we would like to conduct a small trial to determine the stickability of different post-it notes. We propose putting up sheets of both brown paper and white paper in a meeting room, and placing '3M Post-Its' and the Banner equivalent on them to compare. We can leave them overnight and next morning count numbers that have fallen and/or curled to determine whether there is any significant difference between the two. We would like you to be present when we put stick them all on & count them the next morning.

It didn't even end there, they've now actually conducted the trial and I am simultaneously smug and appalled that experimental evidence has backed up my assertions. My hopes and dreams have come to this then. I should be developing a domestic cold fusion reactor, instead I'm trying to persuade my employer to switch supplier of small slightly sticky bits of paper. Next week: biros.

Saturday 8 October 2005

How to fill a long gap in friendships

Over a long enough time period, nothing happens to anybody. For proof, conduct the following simple experiment: phone a friend you haven't spoken to for at least six months and ask them what they've been up to, chances are they will reply something similar to "ah, nothing much". If you're me the conversation will then die, and you will have to invent a dinner that has just finished cooking, a sudden knock on the door or a small housefire as an excuse to hang up and end the embarrassing silence. Social faux pas aside, I hope you concur that I have proved nothing happens to to anybody.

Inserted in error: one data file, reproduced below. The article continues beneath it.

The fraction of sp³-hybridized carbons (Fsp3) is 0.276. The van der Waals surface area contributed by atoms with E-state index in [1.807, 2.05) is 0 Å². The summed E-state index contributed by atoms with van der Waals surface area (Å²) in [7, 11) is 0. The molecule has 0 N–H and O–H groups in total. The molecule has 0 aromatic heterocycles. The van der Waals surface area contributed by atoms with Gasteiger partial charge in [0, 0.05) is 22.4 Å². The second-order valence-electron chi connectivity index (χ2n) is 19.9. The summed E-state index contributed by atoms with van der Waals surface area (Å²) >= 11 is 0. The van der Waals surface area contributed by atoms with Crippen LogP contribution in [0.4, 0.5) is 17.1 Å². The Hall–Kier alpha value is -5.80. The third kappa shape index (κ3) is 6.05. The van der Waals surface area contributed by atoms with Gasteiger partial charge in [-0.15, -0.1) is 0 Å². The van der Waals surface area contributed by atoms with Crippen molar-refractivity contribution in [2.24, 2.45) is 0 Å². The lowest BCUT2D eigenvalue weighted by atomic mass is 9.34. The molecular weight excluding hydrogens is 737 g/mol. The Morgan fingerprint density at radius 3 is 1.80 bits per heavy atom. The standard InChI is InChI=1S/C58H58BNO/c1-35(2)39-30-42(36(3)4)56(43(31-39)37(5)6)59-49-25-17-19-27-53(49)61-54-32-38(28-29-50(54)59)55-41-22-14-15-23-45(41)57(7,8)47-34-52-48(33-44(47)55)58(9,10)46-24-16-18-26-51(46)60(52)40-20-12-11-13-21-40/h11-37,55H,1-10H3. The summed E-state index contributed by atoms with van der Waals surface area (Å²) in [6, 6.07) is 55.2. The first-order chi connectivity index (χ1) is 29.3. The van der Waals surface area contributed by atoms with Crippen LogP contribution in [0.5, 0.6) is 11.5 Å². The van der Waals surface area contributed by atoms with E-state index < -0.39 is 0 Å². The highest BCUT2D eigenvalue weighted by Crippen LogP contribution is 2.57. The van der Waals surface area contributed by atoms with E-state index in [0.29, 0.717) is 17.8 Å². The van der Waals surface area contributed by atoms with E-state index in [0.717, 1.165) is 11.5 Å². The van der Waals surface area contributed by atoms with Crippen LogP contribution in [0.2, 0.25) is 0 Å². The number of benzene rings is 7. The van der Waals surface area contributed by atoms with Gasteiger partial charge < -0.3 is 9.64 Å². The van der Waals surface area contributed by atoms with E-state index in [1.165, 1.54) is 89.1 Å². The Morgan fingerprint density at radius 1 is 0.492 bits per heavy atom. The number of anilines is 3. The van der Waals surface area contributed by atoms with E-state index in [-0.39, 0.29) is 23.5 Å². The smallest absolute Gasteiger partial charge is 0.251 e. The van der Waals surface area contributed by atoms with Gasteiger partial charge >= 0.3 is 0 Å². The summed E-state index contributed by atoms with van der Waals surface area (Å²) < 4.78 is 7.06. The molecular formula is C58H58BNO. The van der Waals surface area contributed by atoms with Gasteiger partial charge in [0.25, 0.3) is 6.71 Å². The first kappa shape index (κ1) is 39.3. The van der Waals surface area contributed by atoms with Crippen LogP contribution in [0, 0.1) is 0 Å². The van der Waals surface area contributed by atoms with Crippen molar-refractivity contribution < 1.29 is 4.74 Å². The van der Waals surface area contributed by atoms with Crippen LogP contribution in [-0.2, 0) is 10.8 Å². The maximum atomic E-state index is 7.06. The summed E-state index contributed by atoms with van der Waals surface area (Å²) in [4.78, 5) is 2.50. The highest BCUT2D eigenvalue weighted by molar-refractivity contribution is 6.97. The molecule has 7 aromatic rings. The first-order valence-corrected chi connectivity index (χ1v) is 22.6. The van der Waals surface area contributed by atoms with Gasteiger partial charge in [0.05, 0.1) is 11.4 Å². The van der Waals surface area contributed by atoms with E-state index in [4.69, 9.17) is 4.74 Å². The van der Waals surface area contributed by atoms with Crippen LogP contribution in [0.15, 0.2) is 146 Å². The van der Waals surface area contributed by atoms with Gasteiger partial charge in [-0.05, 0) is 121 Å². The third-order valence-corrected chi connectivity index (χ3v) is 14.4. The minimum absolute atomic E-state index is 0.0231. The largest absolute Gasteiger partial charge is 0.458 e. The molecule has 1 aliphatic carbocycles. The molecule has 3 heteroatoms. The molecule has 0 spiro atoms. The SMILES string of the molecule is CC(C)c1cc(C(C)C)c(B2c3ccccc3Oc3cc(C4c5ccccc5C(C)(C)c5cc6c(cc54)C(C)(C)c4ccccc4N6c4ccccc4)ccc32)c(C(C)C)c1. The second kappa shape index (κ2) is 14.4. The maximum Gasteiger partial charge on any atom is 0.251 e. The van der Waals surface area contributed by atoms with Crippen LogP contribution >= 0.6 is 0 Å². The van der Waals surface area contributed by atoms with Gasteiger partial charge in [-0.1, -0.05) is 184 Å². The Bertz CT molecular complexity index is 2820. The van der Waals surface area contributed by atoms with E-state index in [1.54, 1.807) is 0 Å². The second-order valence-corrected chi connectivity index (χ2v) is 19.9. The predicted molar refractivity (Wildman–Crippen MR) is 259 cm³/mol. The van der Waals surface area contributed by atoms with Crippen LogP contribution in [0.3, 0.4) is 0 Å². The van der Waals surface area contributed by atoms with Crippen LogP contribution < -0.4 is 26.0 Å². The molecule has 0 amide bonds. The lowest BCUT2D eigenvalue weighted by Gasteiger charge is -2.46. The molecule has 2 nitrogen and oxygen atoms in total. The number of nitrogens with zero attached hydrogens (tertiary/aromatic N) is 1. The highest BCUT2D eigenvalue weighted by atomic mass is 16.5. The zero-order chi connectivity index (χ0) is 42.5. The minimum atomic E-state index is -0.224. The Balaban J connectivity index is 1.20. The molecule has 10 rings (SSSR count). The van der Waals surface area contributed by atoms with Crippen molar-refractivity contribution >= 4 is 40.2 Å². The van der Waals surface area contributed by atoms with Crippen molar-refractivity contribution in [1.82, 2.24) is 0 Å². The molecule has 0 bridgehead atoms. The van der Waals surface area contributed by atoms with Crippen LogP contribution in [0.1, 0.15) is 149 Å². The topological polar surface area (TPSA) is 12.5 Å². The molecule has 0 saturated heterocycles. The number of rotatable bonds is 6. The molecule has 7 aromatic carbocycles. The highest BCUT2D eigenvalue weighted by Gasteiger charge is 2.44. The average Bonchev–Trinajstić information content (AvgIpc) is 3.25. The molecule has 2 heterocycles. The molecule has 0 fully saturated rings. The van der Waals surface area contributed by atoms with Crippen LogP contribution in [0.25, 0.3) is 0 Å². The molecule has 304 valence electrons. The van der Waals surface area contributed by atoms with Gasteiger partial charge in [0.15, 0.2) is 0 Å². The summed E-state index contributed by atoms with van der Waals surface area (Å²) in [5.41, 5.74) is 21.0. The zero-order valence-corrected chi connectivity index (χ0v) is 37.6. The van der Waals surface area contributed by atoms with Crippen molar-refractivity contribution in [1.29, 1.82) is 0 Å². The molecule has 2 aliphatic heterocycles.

Now try this experiment: phone another friend you haven't spoken to for at least six months and ask them "what did you do yesterday?". Don't accept a short answer, genuinely quiz them about where they were when they woke up, how they got to work, what happened to them during the day. Lo and behold, plenty of things happen to everybody all the time. If you listen to people's answers and ask them plenty of follow up questions you can cover hours of conversation with this one simple question and avoid the awkward silences that pervade my Christmas reunions.

Monday 27 June 2005

Back to bachelorhood

Compared to our previous (two? three?) separations, this one was remarkably free of histrionics. Neither tears nor angry words clouded the final severing of ties, just a fug of inevitable and knowing sadness that surrounded us as we sat in the quiet Monday night pub and she said the words that despatched me to singledom. Her face normally carries a pale sheen of anxiety when she's about to break bad news; a patina of stress and bottled-up emotion laid over a foundation of worried sleep. Her skin looked healthy this time and there was a previously absent calm certainty in her voice that invested her words with weight and credibility.